Sessions wants to retain grad students’ tax break
House provision that would eliminate it is ‘misguided,’ he says
WASHINGTON — Dallas Rep. Pete Sessions is pressing GOP leaders to ensure that the party’s final tax revamp preserves the tax-exempt status of a critical tuition reduction used by tens of thousands of graduate students across the U.S.
That tax-free standing, tied to those students’ work as teaching or research assistants, has hung in the balance for weeks after the House-approved version of the tax bill marked it for elimination.
Such a change would make the reductions count as taxable income, skyrocketing the burden for many grad students already feeling a financial squeeze. And though schools would probably try to blunt the impact, the proposal has prompted passionate push-back in Texas and beyond.
Sessions on Thursday rallied more than 25 fellow House Republicans, including six other Texans, to sign a letter to object to what he called a “misguided tax.”
The chairman of the House Rules Committee said a new levy on tuition waivers would add to the “growing epidemic” that younger Americans face from substantial student loans. He said it would penalize “students who want to get ahead and gain an edge in their fields.”
And he indicated that the higher education world’s concerns are being heard by the likes of Rep. Kevin Brady, the House’s top tax writer.
“He will do a lot better,” said Sessions, who has heard from students at Southern Methodist University and other Dallas-area schools. “His sensitivity on the issue has been raised because of the tremendous feedback from so many members, who’ve heard from people back home.”
The tuition provision is among the dozens of differences that must be worked out between the House and Senate versions of a sweeping $1.5 trillion tax revamp.
House Republicans included the tuition piece in their bill as part of a slate of changes that have stirred colleges and universities. Sessions, who voted for that House version, said Brady was “well-meaning” in crafting the tax bill but was “trying to balance out in several areas.”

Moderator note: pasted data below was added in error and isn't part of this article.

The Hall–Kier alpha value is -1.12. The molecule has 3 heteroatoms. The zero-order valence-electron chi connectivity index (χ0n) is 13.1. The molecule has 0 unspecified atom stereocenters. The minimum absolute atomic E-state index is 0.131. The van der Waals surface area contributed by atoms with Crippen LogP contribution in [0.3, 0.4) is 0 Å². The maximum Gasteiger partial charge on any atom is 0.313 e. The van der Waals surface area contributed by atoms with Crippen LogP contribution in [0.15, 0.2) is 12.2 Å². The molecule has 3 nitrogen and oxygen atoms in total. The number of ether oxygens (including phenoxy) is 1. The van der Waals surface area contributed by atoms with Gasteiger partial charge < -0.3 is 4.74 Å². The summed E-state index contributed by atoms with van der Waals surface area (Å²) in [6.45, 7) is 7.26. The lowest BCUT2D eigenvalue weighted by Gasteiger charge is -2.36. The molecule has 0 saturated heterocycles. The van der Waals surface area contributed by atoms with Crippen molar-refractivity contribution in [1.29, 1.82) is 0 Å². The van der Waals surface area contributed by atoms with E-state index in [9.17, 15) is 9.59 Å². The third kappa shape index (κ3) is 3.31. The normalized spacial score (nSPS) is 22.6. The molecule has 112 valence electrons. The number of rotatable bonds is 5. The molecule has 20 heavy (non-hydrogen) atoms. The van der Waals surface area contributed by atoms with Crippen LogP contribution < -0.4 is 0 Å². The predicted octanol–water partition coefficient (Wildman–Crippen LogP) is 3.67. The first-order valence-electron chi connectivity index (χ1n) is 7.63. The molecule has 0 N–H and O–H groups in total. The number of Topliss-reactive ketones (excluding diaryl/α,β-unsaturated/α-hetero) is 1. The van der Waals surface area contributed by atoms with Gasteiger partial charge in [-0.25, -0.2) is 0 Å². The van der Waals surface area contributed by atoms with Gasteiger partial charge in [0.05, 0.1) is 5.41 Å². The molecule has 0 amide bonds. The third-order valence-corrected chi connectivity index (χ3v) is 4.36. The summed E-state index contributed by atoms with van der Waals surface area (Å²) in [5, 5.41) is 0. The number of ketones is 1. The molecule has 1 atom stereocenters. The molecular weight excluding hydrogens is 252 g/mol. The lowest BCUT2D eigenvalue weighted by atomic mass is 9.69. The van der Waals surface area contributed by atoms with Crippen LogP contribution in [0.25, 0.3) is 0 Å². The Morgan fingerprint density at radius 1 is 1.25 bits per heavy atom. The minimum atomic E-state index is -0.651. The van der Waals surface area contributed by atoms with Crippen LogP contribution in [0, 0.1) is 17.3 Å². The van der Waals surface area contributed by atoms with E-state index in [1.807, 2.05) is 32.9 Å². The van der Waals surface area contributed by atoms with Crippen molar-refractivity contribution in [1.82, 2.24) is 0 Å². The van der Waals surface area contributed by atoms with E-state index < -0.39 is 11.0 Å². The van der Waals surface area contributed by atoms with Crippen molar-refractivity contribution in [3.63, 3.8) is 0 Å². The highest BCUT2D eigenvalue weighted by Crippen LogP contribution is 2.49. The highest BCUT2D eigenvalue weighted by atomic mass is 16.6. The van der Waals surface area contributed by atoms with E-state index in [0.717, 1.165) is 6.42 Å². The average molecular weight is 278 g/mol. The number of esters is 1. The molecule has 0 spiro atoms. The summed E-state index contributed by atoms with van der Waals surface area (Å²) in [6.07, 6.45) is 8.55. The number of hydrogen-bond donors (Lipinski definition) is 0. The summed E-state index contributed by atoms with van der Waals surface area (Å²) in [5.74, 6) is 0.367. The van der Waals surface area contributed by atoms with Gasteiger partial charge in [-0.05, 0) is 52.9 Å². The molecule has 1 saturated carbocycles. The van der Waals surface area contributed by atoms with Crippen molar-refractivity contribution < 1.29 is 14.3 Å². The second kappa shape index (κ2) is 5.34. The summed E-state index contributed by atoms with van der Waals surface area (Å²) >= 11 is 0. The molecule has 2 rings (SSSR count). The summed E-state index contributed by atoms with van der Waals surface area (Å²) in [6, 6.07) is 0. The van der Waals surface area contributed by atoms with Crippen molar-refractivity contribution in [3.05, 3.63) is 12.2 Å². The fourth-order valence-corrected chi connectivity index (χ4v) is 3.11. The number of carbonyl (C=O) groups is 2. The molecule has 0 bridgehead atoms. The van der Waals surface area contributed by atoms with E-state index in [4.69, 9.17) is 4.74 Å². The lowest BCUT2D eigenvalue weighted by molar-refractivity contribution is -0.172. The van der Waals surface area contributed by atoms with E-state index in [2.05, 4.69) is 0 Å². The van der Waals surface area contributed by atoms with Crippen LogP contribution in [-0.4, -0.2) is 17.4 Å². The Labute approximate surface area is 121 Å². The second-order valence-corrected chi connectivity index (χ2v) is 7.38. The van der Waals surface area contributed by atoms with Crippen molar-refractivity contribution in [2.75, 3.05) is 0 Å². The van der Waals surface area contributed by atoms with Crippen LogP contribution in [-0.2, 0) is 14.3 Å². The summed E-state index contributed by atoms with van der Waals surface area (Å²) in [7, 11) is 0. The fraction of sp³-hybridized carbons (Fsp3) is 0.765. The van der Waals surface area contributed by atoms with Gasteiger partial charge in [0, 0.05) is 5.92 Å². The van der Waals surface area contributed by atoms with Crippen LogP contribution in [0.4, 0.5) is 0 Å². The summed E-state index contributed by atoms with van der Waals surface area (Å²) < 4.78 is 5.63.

And Brady, a Republican from The Woodlands, on Thursday reiterated a pledge to “work toward a good, positive outcome” on the issue.
Senate Republicans, notably, did not remove the tuition tax break — one of several contentious House changes they avoided.
“We shouldn’t be taxing tuition benefits,” Texas Sen. Ted Cruz said last month in a CNN debate. “It’s not in the Senate bill. And I’m quite confident it won’t be in the final bill.”
The tuition proposal, if it were to stick in the final bill, would affect about 145,000 graduate students and 27,000 undergraduate students, according to the American Council on Education. It would also affect other school employees who’ve used the break for themselves or their family.
That’s because it would delete a portion of the tax code that tax-exempts tuition reductions provided to college employees, including grad students who work by teaching or researching.
Democrats have pilloried the House GOP provision as part of a broader charge that the revamp would boost the wealthy over all others. Sessions, for instance, has been the target of a TV ad from the liberal group Not One Penny that says he’s supporting a giveaway to the rich.
And many grad students in Texas and beyond have made clear that the tax-free tuition reduction is make or break.
“This is a huge deal,” Courtney Lacy, a doctoral student at SMU, told The Dallas Morning
News last month. “It’s the reason that I’m able to go to graduate school at all.”
Some higher education experts have suggested that universities might be able to limit the potential pain by simply reclassifying the tuition waivers as tax-free scholarships. But many others said that schools would be limited by both legal and financial factors.
Given the ongoing pushback — including protests this week in Texas and in D.C. — lawmakers might be keen to just keep the tax exemption on tuition reductions.
The six other Texans signing onto the letter to “strongly oppose” the tuition tax change were Reps. Jodey Arrington of Lubbock, Michael Burgess of Pilot Point, John Culberson of Houston, Blake Farenthold of Corpus Christi, Bill Flores of Bryan and Lamar Smith of San Antonio.